If you want to check out the article in its entirety, you can see it here. You can also check out my full archive of work for the Daily Titan over on the right!
“When Mexico sends its people, they aren’t sending their best … They’re sending people that have lots of problems, and they’re bringing those problems with [them]. They’re bringing drugs, they’re bringing crime – They’re rapists.”
Stereotypes, as a political tool, have been used to oppress people since before written records were even kept. They’re typically overgeneralized ideas about a group of people used to demean them and incite public ridicule or shunning. Undoubtedly, stereotypes have been used in terrible, awful ways throughout history. However, some – regardless of the way they’re used – are based on some aspect of reality.
This is the nature of overgeneralization. For example, a staple of Anti-Semitism is identifying a Jew as having a “giant nose”. Groups like the Nazis used this depiction (among other things) in their propaganda, which drove the Holocaust, an event too horrible for words. Yet, as a Jew myself, I’ve met many members of the tribe who exhibit the “giant nose” trait. It’s a plausible generalization, which makes it an easy target for stereotyping.
Just because a stereotype is sometimes true does not mean it’s the rule for all members of a group. Donald Trump followed up his ridiculous comments by attempting to soften them, saying “some, I assume, are good people.” At least he acknowledges exceptions to his insidious rules – but should something like this be considered an exception?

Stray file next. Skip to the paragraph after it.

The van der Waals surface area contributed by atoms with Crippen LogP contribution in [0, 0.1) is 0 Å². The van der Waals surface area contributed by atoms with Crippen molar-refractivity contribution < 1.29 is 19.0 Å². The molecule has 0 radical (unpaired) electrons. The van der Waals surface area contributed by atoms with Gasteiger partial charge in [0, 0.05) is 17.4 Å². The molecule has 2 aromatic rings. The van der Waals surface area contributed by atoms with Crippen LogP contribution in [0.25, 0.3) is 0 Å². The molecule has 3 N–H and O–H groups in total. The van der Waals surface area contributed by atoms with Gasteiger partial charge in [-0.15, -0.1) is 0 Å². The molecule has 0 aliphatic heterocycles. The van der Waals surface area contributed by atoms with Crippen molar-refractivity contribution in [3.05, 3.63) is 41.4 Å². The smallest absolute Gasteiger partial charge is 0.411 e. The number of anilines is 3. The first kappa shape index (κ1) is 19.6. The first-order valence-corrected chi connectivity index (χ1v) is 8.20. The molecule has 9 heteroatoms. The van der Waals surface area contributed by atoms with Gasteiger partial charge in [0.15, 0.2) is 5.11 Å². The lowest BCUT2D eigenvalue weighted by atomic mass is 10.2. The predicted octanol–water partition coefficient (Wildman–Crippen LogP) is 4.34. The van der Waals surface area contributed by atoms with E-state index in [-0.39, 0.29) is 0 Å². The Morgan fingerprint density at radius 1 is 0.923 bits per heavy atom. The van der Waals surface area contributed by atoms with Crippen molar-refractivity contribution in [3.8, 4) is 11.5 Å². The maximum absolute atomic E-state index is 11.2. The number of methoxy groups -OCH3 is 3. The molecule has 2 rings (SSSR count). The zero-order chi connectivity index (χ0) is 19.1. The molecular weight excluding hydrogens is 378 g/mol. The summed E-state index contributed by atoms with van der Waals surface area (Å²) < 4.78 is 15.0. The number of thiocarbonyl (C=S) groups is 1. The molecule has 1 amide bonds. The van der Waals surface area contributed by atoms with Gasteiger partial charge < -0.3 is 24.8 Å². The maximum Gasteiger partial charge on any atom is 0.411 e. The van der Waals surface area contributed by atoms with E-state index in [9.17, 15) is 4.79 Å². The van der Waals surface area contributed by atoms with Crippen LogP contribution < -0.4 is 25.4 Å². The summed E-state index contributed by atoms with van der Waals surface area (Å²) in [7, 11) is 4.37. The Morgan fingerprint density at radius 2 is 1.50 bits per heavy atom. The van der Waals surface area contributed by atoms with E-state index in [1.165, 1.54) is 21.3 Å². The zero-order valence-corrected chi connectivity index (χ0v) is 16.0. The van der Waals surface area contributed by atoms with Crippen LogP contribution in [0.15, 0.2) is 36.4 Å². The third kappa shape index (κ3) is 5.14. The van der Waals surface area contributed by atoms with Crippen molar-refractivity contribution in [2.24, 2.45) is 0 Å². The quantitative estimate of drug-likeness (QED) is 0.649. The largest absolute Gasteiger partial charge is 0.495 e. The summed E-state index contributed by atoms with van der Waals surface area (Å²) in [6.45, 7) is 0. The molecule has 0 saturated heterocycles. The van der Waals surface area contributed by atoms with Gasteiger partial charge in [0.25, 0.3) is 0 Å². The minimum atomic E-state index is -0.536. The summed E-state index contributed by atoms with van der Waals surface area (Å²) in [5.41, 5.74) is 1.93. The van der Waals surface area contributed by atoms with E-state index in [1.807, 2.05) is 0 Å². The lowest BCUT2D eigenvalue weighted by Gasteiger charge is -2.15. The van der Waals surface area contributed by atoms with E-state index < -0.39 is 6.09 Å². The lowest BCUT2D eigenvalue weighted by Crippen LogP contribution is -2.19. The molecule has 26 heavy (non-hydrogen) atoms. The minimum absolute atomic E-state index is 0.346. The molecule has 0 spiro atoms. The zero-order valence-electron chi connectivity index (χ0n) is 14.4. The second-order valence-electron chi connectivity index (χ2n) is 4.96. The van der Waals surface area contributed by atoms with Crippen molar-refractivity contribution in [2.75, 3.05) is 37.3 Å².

Chantal Akerman’s 2002 film “From the Other Side” talks to people on both sides of the Mexican/American border, people of all ages and sizes. While I felt the presentation of the 100-minute documentary was hard to get through, the power of the people interviewed on the Mexican side of the border was compelling.
Be it the elderly couple talking about their dead son or the young boy who failed at his attempt to cross the border alone in the growing security of a post-9/11 world; all the stories told shared a common thread, the struggle and loss of family in trying to find a better life through The American Dream. None of those whose stories were told are recognizable as the criminals or rapists Trump hoped to paint with his blanket statement.
That’s not to say there aren’t such criminals trying to cross the border from Mexico into the United States. With such a large basket, there are bound to be some bad eggs. This doesn’t mean we should judge the whole group like bad eggs are the norm, however. Every individual is different.
In Alfredo Corchado’s three part “Faces from the Border” series, published in the New Yorker in 2015 (Part 1 / 2 / 3 ), he shows that this mentality can apply not only to the immigrants, but to those guarding the border as well. Many who guard the border are children of Mexican immigrants themselves, yet they’re just as determined to deter illegal immigration. While there are some problem officers, as shown with the story of Margarita Crispin (a border guard who helped sneak drugs across the border), most are honorable people doing a difficult job to the best of their abilities. They all have their own stories just like the immigrants wanting to cross into the United States.
In a time of Globalization, where information is instantly available anywhere at any time, it can be difficult know what is truth or fiction. Entire groups of people can be summed up by statistics and figures on the World Wide Web, and anonymous people feel free to express their own thoughts and opinions without repercussion. If we want to one-day move past stereotypes, anger and stigmatization, we need to remember that every individual has a unique life story, whether they’re anonymous or not. While lives may be similar in nature, it’s unfair to believe you know another solely due to things like their upbringing or skin color.